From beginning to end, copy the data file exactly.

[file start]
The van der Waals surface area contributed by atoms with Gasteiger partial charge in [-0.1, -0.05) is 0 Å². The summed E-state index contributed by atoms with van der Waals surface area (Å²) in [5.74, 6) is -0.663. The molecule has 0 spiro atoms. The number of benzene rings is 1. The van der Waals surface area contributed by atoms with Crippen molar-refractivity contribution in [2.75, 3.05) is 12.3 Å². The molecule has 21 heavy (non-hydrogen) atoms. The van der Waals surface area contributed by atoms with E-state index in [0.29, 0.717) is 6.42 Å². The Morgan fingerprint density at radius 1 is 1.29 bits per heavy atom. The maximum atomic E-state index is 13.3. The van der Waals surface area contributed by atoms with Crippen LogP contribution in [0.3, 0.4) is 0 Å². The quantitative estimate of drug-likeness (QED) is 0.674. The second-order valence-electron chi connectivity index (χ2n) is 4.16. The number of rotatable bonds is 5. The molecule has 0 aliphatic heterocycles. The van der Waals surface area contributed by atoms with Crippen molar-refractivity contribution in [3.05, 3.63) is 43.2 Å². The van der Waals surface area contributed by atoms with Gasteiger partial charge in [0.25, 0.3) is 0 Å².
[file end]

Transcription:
The van der Waals surface area contributed by atoms with Gasteiger partial charge in [-0.1, -0.05) is 0 Å². The summed E-state index contributed by atoms with van der Waals surface area (Å²) in [5.74, 6) is -0.663. The molecule has 0 spiro atoms. The number of benzene rings is 1. The van der Waals surface area contributed by atoms with Crippen molar-refractivity contribution in [2.75, 3.05) is 12.3 Å². The molecule has 21 heavy (non-hydrogen) atoms. The van der Waals surface area contributed by atoms with E-state index in [0.29, 0.717) is 6.42 Å². The Morgan fingerprint density at radius 1 is 1.29 bits per heavy atom. The maximum atomic E-state index is 13.3. The van der Waals surface area contributed by atoms with Crippen LogP contribution in [0.3, 0.4) is 0 Å². The quantitative estimate of drug-likeness (QED) is 0.674. The second-order valence-electron chi connectivity index (χ2n) is 4.16. The number of rotatable bonds is 5. The molecule has 0 aliphatic heterocycles. The van der Waals surface area contributed by atoms with Crippen molar-refractivity contribution in [3.05, 3.63) is 43.2 Å². The van der Waals surface area contributed by atoms with Gasteiger partial charge in [0.25, 0.3) is 0 Å².